There has been circumstantial evidence of cheese production technology in ancient Turkey and Africa, where 7,000 year old clay jars have been found coated with the residues of dairy products once stored within them. The jars could have held stored milk, but it was unlikely both because milk goes bad quickly whereas purposely curdled dairy products such as yogurt and cheese last longer, and because humans had not yet developed the bacteria to process raw milk. However cheese production in these areas can only be inferred, since food items, especially proteins seldom survive to be found in the archaeological record. Now, the technology of ancient cheese-making has been proven in China.
Taklamakan Desert in China is one of the driest and saltiest environments on Earth. This circumstance has not only produced mummies in an ancient necropolis called Xiaohe, but also preserved actual pieces of cheese that were left with the buried dead approximately 3,800 years ago. The cheese, made into necklaces to be worn by the deceased, was of a kind that unlike most modern hard cheeses, did not require the slaughter of livestock to produce.
Hard cheeses like cheddar are made by curdling milk with an enzyme that comes from rennet, the lining of a calf intestine. The milk is strained through the rennet and comes out the other side curdled and ready to be made into the curds that are pressed into cheese molds. This ancient cheese, however, was made with a much easier and less resource-dependent technology, one still in use today in the area. The cheese, called kefir, is made by hanging milk in a skin bag and striking it occasionally to help the bacteria living within it to move around and culture with the other milk particles inside the container. The kefir “grains” produced can be transferred to other milk to continue the process.
The cheese, yogurt, and “cottage” style cheeses produced by the kefir process stay preserved for shorter periods than later rennet-based cheeses, but are good for quick on the go protein snacks. The evidence of ancient cheese production in Africa and Turkey is likely to be of the same kind of cheese, since it would have been the simplest way to produce these dairy products in ancient times. Many archaeologists believe that, due to dating in the areas where evidence of cheese production was found, the discovery that humans could make a digestible food from milk might have jump-started cultures and economies in the areas where the technology produced. The technology of ancient kefir cheese-making, though, has been proven for a certainty only in China.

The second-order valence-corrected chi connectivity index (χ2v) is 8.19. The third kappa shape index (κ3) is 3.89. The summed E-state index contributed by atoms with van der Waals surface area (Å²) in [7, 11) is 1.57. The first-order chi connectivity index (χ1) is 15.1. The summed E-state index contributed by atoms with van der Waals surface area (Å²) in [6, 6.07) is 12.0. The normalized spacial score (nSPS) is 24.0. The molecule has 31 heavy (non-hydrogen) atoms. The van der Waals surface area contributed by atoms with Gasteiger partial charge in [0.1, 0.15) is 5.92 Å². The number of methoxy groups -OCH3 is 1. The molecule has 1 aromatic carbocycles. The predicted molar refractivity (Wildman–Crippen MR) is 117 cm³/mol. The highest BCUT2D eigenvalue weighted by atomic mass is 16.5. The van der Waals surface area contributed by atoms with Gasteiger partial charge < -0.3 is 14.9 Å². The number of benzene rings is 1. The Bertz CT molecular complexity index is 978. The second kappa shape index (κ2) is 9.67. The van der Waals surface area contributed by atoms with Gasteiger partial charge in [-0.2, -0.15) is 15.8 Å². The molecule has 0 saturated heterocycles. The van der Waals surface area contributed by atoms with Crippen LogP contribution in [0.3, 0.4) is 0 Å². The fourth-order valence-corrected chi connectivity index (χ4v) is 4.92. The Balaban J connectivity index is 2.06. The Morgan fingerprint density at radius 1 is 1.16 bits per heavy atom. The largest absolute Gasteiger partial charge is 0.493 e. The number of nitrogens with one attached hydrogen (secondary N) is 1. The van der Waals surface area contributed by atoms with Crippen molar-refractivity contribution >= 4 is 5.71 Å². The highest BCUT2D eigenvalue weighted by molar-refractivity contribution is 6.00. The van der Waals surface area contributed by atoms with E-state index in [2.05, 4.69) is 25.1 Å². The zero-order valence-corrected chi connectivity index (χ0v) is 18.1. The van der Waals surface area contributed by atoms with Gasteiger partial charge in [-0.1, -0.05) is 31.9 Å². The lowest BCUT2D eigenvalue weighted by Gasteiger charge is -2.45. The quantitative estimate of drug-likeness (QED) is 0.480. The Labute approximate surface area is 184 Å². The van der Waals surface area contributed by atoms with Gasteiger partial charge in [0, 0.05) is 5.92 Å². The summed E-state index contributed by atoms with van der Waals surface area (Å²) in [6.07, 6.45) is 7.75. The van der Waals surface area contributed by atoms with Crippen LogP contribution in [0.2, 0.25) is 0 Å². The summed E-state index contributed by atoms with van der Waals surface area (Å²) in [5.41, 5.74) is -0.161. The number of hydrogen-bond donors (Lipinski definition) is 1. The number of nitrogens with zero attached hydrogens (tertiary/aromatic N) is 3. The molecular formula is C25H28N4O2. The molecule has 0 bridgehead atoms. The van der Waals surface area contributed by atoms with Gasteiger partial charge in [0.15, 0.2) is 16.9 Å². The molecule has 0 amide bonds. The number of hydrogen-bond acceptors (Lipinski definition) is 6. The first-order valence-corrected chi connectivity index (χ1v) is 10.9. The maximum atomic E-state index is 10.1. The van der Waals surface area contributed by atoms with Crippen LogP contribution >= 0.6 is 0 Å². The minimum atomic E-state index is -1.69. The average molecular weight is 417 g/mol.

Since evidence of the use of kefir cheese has been found and still exists all across Eurasia and is commonly used in as far-flung areas as ancient Denmark, the Caucasus and Tibet, it is possible that this group of burials, with their mixed Asian and European features, were at the center of a trade network that grew up around the easily digested, high-energy food. The fact that these bits of cheese were the only food items to have been placed with the dead shows the importance of this portable, high protein food in the culture that existed here, and possibly explains the evidence of a sedentary culture in the area.
Burials don’t often continue in the same place long enough to form a 200 mummy graveyard or necropolis unless the people in the area live nearby on a consistent basis. With the discovered benefits of dairy technology, the people who were buried in Xiaohe were likely to have developed an at least partially sedentary community nearby which was based to a great extent on the keeping of milk-bearing herd animals.
The cheese samples were so well-preserved that the team who discovered them was able to chemically test the proteins and lipids in the food “necklaces” in order to record their exact chemical make-up and to extrapolate the type of kefir bacteria that were used to produce the dairy products eaten in the culture.
The Bronze Age site, originally called “Small River Cemetery Number Five,” is next to a dry riverbed, and abounds with water-based symbolism as well as the dairy component. It is possible, based on the animal-skin-covered, boat-like coffins in which the mummies were placed that this culture also had a river-based element, or once had before the advent of the dairy technology replaced a riverine economy. The red and black bladed poles placed around the boat-like graves may have been symbolic oars. However, the woolen clothing and the cowhide on the burial boats definitely points to the importance of a cattle-based economy in the region. The technology of cheese-making has been proven in to have been an important aspect of life in this part of Ancient China.
By Kat Turner